This book examines the influence of religion, particularly Pietism, among Pennsylvania Germans during the eighteenth and early nineteenth centuries. In Pennsylvania, a pluralistic populationfrom hermits who opposed all church structure to traditionalists seeking to recreate Europe's ecclesiologycoexisted despite disagreements. With such diversity differences were almost inevitable, but all fellowships, even those who disdained the mainstream, enjoyed tolerance, and Pennsylvania came to resemble a quilt or rainbow rather than a melting pot, much like the patchwork pattern in modern America. Much of Pennsylvania's tolerance stemmed from Pietism, or the doctrine of the new birth, which permeated popular thought, inspiring believers as disparate as Mennonites and Amish, multi-ethnic Lutheran congregations, and campmeeting enthusiasts. Pietists taught that God democratically offered salvation to every man and woman who chose to accept it, thereby eroding religious intolerance. Pennsylvania Germans, therefore, created a religious landscape characterized by division yet with a level of tolerance that promoted understanding between denominations. Many Pennsylvania Christians lived together and often cooperated with one another despite their differences.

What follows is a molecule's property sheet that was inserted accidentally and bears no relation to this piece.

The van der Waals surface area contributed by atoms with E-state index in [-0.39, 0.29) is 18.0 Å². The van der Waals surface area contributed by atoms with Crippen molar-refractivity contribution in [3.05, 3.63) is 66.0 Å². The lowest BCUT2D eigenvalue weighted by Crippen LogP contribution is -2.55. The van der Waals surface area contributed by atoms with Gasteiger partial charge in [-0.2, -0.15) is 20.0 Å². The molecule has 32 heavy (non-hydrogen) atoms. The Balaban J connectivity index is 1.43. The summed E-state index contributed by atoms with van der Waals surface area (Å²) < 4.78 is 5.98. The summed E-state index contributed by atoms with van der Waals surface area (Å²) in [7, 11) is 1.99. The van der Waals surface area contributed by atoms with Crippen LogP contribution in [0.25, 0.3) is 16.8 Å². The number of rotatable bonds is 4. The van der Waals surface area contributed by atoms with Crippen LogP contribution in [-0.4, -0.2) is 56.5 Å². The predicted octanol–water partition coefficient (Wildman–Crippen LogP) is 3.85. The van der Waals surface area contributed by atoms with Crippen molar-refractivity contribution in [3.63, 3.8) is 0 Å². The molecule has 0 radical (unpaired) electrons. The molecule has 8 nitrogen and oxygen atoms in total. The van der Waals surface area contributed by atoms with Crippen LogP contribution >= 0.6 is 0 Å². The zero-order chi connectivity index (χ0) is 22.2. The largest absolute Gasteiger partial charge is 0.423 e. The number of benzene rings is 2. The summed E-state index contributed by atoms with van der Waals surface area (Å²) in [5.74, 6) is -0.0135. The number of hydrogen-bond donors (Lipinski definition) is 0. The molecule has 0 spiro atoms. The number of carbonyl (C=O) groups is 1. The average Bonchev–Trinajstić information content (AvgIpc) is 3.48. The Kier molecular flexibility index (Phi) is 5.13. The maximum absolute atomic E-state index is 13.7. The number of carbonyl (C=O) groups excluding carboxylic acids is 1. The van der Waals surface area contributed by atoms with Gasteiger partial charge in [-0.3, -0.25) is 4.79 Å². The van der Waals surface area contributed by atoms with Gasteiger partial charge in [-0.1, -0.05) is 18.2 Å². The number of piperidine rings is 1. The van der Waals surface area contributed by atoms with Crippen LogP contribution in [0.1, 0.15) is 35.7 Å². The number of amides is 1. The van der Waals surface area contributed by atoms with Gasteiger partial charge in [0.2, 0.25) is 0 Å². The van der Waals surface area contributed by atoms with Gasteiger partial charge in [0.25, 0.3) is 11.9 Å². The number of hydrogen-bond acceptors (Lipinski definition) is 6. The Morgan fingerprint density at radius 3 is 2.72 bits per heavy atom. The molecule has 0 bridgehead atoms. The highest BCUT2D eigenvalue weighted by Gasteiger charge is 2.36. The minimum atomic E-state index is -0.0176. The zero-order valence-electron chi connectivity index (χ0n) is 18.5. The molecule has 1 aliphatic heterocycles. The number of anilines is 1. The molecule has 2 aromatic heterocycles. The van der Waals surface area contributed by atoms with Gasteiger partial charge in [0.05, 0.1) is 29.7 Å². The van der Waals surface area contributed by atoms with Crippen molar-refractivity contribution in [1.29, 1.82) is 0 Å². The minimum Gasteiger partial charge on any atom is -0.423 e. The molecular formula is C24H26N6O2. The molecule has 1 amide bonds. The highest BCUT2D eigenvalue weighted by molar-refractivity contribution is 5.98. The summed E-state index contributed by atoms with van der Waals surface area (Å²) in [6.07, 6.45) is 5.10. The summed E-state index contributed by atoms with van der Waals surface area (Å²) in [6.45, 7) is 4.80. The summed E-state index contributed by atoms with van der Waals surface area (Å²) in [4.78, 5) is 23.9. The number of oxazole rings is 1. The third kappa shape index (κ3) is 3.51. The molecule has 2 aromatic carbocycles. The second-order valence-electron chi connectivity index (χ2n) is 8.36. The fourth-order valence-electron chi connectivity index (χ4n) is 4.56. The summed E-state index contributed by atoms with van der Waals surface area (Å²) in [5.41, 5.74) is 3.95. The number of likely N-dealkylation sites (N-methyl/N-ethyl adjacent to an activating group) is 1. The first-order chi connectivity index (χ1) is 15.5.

About the Author
Stephen L. Longenecker is an Assistant Professor of History at Bridgewater College in Virginia. He is also the author of The Christopher Sauers and Selma's Peacemaker: Ralph Smeltzer and Civil Rights Mediation.
What People are Saying About This
Longenecker's defense of German Protestantism is a welcome addition to recent "decentering" projects seeking a new narrative to describe the development of religion in America.